“ The process of silk production is known as sericulture. ... Extracting raw silk starts by cultivating the silkworms on mulberry leaves. Once the worms start pupating in their cocoons, these are dissolved in boiling water for individual long fibers to be extracted and fed into the spinning reel.”
Silk is a fantastic fabric, from it’s first fiber to the final product - it is soft + luxurious, so when it came to planning items in the sassind collection, silk was always on our list. It is soft to touch, comfortable to wear and is a material that can drape and fit in such a perfect way; its lightness and fragility have one downside - how do we take care of it?
Of course, if your item has a dry-clean only label, then follow the rules. But if you are keen to wash your silks then following these simple steps will keep your garment in shape and colour for years to come. Test a small, conspicuous area first with vinegar or lemon juice as you want to check for colour fastness. Be gentle with it, as it’s the agitation of the fibers the causes silk to shrink or lose its shape.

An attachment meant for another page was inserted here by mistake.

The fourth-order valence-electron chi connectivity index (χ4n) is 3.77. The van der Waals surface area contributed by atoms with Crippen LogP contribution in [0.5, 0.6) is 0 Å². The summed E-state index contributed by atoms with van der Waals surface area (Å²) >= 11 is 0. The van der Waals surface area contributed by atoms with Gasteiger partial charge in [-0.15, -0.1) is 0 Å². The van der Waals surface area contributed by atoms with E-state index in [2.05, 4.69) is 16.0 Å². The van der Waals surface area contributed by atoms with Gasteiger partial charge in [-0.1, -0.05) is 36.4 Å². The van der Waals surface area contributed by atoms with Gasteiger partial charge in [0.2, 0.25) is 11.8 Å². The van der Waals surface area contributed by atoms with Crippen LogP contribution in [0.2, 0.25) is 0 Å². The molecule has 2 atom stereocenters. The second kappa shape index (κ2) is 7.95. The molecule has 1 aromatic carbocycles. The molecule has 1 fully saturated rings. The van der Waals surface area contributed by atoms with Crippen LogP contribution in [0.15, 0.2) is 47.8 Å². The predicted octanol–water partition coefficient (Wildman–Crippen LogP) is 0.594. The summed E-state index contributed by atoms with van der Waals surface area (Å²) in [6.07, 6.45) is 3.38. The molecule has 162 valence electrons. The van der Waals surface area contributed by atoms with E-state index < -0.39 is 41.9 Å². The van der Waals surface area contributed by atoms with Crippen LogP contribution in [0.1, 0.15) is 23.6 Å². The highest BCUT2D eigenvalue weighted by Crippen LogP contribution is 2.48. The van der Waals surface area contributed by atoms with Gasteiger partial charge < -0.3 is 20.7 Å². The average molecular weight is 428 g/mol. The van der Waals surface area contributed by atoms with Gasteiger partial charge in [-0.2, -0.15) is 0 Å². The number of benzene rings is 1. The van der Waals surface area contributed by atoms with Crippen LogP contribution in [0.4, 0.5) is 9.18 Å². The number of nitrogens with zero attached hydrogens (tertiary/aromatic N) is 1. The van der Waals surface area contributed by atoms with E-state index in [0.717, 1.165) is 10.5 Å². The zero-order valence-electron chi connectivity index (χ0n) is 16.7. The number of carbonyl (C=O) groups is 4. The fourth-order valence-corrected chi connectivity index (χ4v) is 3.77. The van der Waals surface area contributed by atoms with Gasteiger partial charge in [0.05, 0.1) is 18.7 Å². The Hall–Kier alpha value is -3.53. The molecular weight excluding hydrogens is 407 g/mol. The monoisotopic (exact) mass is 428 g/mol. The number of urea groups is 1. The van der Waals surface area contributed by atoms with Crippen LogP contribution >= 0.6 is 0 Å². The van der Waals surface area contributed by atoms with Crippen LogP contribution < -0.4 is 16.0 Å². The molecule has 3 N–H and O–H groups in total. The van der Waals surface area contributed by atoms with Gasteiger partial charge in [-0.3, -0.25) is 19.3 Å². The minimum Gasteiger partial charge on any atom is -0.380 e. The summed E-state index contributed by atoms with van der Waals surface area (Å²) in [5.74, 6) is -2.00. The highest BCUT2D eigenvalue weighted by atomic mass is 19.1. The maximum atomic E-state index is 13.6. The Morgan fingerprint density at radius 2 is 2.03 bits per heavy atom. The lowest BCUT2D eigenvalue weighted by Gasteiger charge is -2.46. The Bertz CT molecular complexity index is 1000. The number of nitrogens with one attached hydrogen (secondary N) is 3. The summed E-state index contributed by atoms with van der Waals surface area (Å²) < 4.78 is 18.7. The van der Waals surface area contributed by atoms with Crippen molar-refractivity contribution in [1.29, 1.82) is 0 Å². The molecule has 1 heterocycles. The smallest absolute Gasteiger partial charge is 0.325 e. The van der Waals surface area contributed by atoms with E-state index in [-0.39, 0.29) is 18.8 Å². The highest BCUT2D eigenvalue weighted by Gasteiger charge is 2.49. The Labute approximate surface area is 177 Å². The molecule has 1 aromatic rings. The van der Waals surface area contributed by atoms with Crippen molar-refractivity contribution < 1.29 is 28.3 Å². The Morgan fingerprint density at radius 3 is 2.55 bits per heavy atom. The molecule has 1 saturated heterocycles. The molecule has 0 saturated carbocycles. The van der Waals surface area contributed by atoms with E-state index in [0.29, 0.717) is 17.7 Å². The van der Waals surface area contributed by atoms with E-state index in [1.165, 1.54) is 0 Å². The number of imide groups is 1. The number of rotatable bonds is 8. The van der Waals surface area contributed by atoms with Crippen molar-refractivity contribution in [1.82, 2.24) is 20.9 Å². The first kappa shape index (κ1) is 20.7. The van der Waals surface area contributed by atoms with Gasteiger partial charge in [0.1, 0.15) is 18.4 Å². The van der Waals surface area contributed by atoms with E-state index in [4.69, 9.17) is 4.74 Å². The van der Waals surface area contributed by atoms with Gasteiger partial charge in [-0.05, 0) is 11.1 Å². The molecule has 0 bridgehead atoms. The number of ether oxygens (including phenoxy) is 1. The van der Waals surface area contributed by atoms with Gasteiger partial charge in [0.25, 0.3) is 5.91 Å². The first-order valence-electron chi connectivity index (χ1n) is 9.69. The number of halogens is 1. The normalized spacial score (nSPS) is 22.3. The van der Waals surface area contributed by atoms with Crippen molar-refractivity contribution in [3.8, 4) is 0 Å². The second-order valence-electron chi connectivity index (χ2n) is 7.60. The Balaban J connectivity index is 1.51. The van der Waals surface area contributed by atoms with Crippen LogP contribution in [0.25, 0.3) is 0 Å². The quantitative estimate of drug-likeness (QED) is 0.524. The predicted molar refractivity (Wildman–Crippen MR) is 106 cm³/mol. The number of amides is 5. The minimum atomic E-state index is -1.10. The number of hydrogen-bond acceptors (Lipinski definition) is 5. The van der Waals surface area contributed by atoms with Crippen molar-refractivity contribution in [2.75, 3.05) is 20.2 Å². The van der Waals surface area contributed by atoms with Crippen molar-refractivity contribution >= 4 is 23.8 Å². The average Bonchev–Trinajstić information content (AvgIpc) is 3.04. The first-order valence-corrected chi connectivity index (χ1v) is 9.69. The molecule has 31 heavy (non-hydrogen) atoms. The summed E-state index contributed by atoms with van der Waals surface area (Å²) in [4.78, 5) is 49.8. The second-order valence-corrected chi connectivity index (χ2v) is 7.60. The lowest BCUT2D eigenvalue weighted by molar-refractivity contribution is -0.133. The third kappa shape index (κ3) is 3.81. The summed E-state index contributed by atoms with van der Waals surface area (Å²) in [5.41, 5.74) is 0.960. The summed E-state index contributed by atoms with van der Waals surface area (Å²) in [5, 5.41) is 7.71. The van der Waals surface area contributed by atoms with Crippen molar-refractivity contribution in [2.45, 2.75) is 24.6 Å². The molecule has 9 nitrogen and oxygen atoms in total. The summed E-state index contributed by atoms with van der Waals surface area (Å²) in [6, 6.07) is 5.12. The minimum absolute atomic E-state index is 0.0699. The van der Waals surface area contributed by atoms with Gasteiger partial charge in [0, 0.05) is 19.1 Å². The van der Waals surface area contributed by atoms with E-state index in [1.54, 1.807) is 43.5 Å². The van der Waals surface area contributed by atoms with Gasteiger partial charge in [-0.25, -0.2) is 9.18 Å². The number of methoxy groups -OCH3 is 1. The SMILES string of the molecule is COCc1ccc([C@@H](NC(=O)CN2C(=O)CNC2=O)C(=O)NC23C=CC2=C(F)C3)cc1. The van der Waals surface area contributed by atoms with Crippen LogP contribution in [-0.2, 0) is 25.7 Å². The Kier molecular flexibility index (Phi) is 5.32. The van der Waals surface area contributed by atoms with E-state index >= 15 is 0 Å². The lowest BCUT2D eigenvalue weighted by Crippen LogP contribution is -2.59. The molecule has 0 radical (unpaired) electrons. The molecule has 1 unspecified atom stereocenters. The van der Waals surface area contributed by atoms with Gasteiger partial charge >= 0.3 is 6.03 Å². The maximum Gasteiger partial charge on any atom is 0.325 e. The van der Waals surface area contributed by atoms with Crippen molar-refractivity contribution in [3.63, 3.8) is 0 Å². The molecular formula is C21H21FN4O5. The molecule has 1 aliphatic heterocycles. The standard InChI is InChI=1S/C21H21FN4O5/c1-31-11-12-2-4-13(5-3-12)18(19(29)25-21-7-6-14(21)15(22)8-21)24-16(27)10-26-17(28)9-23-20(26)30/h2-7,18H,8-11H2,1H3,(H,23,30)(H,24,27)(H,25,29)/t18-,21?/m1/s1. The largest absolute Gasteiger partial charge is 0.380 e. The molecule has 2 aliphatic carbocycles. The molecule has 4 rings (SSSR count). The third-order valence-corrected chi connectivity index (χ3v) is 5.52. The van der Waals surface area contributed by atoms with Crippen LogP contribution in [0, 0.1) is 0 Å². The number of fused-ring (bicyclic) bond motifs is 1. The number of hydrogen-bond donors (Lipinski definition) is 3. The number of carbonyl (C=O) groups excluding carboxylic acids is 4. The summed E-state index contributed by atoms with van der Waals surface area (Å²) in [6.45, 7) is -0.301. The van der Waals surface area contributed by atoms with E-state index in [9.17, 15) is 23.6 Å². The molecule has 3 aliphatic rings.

How do I hand wash silk?
Can I wash silk in the washing machine?
After you test a small area for colour fastness, it should be alright to wash it in the machine. When washing silk in the machine, remember to: Choose a low heat setting (30°C) and a gentle wash cycle. ... Place extra delicate items inside a laundry bag or pillowcase to protect them while in the washing machine drum. You will shorten the lifespan of the item by machine washing silk.
Can I Iron silk?
Yes! Silk can be ironed on any ironing board and with most irons. Using the lowest temperature setting usually works on irons without a silk setting. … Not only should the iron have a steam option, but a spray bottle with water is also needed to keep the silk from scorching. Flip your item inside out, place a towel over the fabric (just in case) and iron. To get out heavy wrinkles, you should dampen the item first as not to scorch the fabric.